“No, he won’t,” Mrs. Bishop said in that firm Free State way as she stepped in from the kitchen.

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Odis and Mavinee Bishop, of Arley, in their front yard. They say they will vote for different candidates this week.

Credit
William Widmer for The New York Times

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Cows grazing near a highway in Winston County.

Credit
William Widmer for The New York Times

There in a nutshell are the swing factors that will determine this election. Upper-income suburbs in the state’s major cities are covered with Doug Jones signs, foreshadowing a powerful Republican soccer-mom rejection of Mr. Moore’s purported predation. Older Republican women whisper about lobbying their female friends to do the unthinkable and vote for the Democrat.

But since the racial revolution of the 1960s, Alabama has been a state in which officeholders and most community leaders avoid taking a stand on issues with ethical implications. No important Republican officials have followed the lead of the state’s dignified, ultraconservative senior senator, Richard Shelby, who said outright that he cannot vote for Mr. Moore. There’s not another white Alabama Republican in Congress with the gumption to defy President Trump’s endorsement or even protest when Steve Bannon scorched their party in an incendiary speech here last Tuesday.

The White House and the Republican National Committee hope such visitations will shore up the shaky Moore effort in Mobile and Alabama’s southern tier. Mr. Moore didn’t help himself on the Gulf Coast by holding a rally recently where the music was led by an evangelical preacher who had been found guilty of trying to obstruct an investigation into allegations that his son molested children in Honduras.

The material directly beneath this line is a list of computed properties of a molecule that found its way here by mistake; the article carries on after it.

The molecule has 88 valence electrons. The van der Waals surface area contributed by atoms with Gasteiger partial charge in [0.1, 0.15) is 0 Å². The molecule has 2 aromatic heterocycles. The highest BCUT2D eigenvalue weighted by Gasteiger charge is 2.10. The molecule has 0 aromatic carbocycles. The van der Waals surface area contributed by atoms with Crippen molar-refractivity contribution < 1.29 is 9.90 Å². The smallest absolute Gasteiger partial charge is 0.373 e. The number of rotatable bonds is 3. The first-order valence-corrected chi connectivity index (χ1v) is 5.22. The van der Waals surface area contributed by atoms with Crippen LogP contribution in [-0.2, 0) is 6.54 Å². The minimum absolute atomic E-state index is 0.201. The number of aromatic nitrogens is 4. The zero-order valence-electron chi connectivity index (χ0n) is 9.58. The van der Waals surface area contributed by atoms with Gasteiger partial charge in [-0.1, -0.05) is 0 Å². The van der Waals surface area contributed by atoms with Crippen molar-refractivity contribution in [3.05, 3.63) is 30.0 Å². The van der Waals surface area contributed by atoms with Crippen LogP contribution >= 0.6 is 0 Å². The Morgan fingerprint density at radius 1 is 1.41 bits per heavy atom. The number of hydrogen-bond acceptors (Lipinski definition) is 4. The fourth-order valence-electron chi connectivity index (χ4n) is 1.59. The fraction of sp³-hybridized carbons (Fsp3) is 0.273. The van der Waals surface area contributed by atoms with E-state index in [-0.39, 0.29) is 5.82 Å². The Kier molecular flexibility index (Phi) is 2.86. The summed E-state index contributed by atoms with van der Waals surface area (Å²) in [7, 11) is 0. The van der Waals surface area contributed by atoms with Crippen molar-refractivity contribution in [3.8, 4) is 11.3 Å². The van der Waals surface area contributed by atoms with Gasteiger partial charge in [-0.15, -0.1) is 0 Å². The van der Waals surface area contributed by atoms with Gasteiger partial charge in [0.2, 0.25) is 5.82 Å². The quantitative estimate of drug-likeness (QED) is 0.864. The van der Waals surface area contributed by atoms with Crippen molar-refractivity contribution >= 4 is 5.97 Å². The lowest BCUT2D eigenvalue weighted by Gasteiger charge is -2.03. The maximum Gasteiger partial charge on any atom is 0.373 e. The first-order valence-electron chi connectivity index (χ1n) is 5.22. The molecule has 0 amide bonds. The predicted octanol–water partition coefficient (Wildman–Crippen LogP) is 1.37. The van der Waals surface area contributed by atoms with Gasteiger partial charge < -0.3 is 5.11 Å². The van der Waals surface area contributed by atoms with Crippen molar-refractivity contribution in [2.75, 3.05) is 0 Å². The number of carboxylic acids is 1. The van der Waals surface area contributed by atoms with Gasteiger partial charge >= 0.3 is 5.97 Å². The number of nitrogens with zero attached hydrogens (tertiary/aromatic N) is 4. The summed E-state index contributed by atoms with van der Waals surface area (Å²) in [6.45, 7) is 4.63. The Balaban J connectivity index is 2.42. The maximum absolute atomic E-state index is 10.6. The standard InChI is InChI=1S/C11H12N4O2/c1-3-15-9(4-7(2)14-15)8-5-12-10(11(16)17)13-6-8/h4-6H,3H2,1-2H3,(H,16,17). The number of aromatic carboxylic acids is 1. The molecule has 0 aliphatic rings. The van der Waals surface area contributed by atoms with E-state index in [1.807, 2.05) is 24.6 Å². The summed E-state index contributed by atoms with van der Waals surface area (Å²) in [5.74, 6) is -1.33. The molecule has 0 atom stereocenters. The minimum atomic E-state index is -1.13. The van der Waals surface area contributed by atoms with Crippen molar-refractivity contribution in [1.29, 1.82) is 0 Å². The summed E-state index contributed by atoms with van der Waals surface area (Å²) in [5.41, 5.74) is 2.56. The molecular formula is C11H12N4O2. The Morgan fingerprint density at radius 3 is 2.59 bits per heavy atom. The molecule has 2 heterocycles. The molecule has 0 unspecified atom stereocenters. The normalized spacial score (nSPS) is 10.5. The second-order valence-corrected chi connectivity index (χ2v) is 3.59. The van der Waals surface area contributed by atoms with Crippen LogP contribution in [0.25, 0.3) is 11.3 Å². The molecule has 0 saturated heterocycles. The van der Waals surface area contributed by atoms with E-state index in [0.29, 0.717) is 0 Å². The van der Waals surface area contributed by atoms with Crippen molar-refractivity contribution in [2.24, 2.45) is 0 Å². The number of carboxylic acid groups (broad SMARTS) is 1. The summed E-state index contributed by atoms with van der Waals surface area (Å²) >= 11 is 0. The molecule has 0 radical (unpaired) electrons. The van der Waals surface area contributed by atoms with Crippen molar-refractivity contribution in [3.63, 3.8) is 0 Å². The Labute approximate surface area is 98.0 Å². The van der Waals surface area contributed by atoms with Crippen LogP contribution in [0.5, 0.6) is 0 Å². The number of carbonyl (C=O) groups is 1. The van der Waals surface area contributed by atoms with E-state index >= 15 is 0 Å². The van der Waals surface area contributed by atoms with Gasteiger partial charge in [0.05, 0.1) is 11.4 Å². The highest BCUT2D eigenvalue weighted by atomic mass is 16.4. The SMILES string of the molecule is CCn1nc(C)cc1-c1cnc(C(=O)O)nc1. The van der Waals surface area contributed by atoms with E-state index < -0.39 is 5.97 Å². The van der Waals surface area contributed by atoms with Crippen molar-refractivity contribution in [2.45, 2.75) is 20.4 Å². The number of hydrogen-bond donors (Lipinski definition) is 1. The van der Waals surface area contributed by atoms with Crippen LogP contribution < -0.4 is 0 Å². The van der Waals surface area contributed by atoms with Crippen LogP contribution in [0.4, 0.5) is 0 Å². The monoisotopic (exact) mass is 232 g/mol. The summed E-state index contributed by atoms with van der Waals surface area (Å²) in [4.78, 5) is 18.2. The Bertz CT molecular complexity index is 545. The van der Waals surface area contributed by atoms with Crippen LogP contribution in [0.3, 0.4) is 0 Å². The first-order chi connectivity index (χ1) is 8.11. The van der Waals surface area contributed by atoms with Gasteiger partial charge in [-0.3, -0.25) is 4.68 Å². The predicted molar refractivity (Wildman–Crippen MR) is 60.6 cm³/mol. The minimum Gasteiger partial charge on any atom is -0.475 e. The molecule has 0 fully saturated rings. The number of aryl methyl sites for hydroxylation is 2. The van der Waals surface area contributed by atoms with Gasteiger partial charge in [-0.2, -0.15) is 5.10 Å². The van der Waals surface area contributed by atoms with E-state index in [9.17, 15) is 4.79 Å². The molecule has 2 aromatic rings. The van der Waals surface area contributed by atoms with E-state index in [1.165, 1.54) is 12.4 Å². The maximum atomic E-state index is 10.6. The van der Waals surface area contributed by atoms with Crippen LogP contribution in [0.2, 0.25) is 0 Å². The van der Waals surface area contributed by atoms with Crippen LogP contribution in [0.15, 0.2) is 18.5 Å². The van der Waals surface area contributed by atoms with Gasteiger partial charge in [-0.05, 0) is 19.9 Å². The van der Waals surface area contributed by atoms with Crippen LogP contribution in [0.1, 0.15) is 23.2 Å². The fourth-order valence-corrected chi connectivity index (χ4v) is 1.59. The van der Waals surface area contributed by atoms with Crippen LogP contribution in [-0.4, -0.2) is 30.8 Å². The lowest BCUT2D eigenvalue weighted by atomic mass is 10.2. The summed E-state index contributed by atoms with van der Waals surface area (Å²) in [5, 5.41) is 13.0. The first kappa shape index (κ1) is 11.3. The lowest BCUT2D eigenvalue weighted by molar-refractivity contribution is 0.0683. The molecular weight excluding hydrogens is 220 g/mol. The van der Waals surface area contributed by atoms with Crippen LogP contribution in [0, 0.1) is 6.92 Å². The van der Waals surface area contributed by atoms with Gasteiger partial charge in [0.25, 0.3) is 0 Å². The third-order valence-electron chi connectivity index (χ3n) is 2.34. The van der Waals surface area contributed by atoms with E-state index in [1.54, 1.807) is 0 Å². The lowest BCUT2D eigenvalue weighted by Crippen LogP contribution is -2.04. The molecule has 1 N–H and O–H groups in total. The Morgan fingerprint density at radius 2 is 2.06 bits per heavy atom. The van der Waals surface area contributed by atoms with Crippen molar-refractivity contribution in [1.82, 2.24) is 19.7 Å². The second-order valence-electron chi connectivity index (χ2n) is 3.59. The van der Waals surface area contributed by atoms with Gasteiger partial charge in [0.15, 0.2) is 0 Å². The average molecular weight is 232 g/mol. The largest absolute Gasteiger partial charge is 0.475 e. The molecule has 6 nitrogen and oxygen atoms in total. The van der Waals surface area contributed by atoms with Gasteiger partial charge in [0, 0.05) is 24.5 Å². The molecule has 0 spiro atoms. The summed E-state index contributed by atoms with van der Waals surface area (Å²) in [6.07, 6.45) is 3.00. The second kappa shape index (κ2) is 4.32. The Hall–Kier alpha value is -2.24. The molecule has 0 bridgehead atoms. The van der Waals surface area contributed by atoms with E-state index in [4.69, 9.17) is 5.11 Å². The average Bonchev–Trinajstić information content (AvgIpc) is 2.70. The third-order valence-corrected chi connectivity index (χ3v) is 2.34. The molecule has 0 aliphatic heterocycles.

The other swing factor, of course, is race. Mr. Jones, a former federal prosecutor, needs a strong black turnout in Birmingham and the Black Belt to go along with disaffected Republicans who are now putting up a fresh batch of “G.O.P. for Jones” signs in their yards.

Alabama, as the only ex-Confederate state never to elect a modern senator or governor who was both progressive and never imprisoned, has seen more bizarre campaigns than any other state. Alabama’s much-ridiculed preference for officials regarded as unfit by the rest of the nation is embedded in tradition, but Mr. Trump’s success argues that this is now a national tic. He won with the tools that have cast spells on Alabama voters for two centuries: race, religion, hysterical oratory, intimidation of critics and economic three-card monte dealt by big-business hand jivers.

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Fog settling onto County Highway 25 in Winston County, Ala.

Credit
William Widmer for The New York Times

In a sense we are all Alabamians now, wincing when sophisticates abroad satirize our willingness to be beguiled by abnormality. Electing Mr. Jones, who is admired nationally for prosecuting racial crimes, would be a cultural watershed for Alabama voters and a sign that the Trump base will fracture with unexpected ease. Deep in their bones, Alabamians know that if Roy Moore goes to Washington, the wardrobe department at “Saturday Night Live” will surely accommodate them by finding a cowboy vest, a tiny pistol and a Girl Scout dress, and they’re prepared to feel very put upon.

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December 10, 2017 at 05:12AM